Trio confess to lese majeste charges in Thailand

Thai fortune teller Suriyan Sucharitpholwong (C), 54, also known as Mor Yong, is escorted by commando police during his arrival at a military court in Bangkok on October 21, 2015.

THREE well-known figures arrested over lese majeste charges have confessed to violating Article 112 of the Penal Code, the national police chief said yesterday.

National police chief General Chakthip Chaijinda said celebrity fortune-teller Suriyan Sujaritpolwong, 53, who is better known as "Mor Yong", his aide Jirawong Wattanathewasilp, 39, and Pol Major Prakrom Warunprapa, 44, an inspector from the Technology Crime Suppression Division, have confessed to the charge.

According to Chakthip, he has issued an order to dismiss Prakrom from duty due to his involvement with the case.

The three were escorted to the military court yesterday, arriving in three separate vehicles, handcuffed, and accompanied by a large group of heavily armed police commandos.

The three suspects were taken back to 11th Military Circle after the military court yesterday approved a request for their further detention.

A large number of media personnel were also present at the military court yesterday, with some TV channels broadcasting the event live.

Pol Lt-General Srivara Rangsibrahmanakul, who heads the team investigating the case, told reporters yesterday that the suspects had admitted to violating the Penal Code so for more than two months.

All three were all accused of insulting the monarchy, which violates the lese majeste law. Prakrom was also accused of possessing unregistered firearms and ammunition.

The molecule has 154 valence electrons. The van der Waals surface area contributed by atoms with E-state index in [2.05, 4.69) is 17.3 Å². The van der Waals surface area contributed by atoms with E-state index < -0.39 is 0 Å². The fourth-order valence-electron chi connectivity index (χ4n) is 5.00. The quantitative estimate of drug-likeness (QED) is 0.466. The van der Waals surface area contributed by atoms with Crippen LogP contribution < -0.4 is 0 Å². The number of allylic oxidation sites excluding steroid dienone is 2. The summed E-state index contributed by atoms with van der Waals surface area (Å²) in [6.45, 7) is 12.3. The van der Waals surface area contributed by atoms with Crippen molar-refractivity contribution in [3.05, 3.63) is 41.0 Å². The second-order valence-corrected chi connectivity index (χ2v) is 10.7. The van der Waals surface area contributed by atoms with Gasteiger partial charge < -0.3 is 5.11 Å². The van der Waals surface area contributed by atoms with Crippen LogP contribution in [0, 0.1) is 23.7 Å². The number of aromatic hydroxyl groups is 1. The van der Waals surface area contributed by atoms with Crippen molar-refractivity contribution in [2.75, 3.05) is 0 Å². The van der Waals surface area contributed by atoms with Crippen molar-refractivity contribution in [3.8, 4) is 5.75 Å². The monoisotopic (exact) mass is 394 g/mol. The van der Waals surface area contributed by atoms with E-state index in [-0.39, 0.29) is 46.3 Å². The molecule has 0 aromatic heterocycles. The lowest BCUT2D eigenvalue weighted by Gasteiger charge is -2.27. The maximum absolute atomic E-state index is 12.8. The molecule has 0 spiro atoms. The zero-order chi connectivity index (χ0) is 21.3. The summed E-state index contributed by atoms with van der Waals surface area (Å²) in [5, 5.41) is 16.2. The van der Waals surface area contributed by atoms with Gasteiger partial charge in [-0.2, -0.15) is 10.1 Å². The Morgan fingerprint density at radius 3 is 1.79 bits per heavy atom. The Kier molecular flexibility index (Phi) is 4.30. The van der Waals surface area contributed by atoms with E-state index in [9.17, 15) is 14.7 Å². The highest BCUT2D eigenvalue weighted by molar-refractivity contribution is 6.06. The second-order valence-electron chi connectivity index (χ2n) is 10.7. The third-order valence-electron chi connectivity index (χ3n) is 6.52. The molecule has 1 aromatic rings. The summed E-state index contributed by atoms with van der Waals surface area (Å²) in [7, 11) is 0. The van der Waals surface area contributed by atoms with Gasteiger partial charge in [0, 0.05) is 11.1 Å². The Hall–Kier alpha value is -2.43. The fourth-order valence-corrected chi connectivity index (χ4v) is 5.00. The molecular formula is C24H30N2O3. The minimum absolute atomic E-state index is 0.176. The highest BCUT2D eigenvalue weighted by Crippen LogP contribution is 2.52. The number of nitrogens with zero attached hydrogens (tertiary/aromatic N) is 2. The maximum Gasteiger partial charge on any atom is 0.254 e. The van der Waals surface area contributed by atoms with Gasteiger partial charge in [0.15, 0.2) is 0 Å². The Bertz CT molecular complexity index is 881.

They were arrested after the military court issued warrants for their arrest - on October 18 for Suriyan, October 20 for Prakrom and October 21 for Jirawong.

"There were references to the top institution so we brought these three in order to jail them," said Srivara, who is assistant national police chief. He added that there might be others involved in this case.

"Police are gathering evidence for military prosecutors to take this case to court. If the evidence links this case to other people, the authorities will take legal action against all of them," he told reporters.

Srivara said yesterday that more arrests would be made soon for people involved with this group of offenders who had cited the monarchy for personal gains.

'Probe into links with eight'

He said the investigators would also try to determine as to whether these suspects were connected to the eight police officers who have been transferred to inactive posts earlier for suspected involvement. The eight officers have been moved to the Central Investigation Bureau.

Srivara yesterday declined to elaborate on how many suspects the police were targeting in this lese majeste case.

He said, however, that police have strong evidence against the trio who were taken to the military court yesterday.

"The offence carries a penalty of more than five years in prison so we have to be careful. We need strong evidence before any arrest warrants are issued," he said.

A previous high-profile case of lese majeste involved disgraced former Central Investigation Bureau commander Pol Lt-General Pongpat Chayapan and his men, who were arrested last year.

Srivara yesterday also distributed a document comprising the names of people arrested for citing the monarchy for personal gains.

The document said the National Council for Peace and Order had found that a group of people had wrongly cited their connection with the high institution in order to demand benefits from other people.

Such an act was damaging to the monarchy and could threaten national security.

The NCPO then assigned a representative to file a complaint with the police to take legal action against those allegedly involved.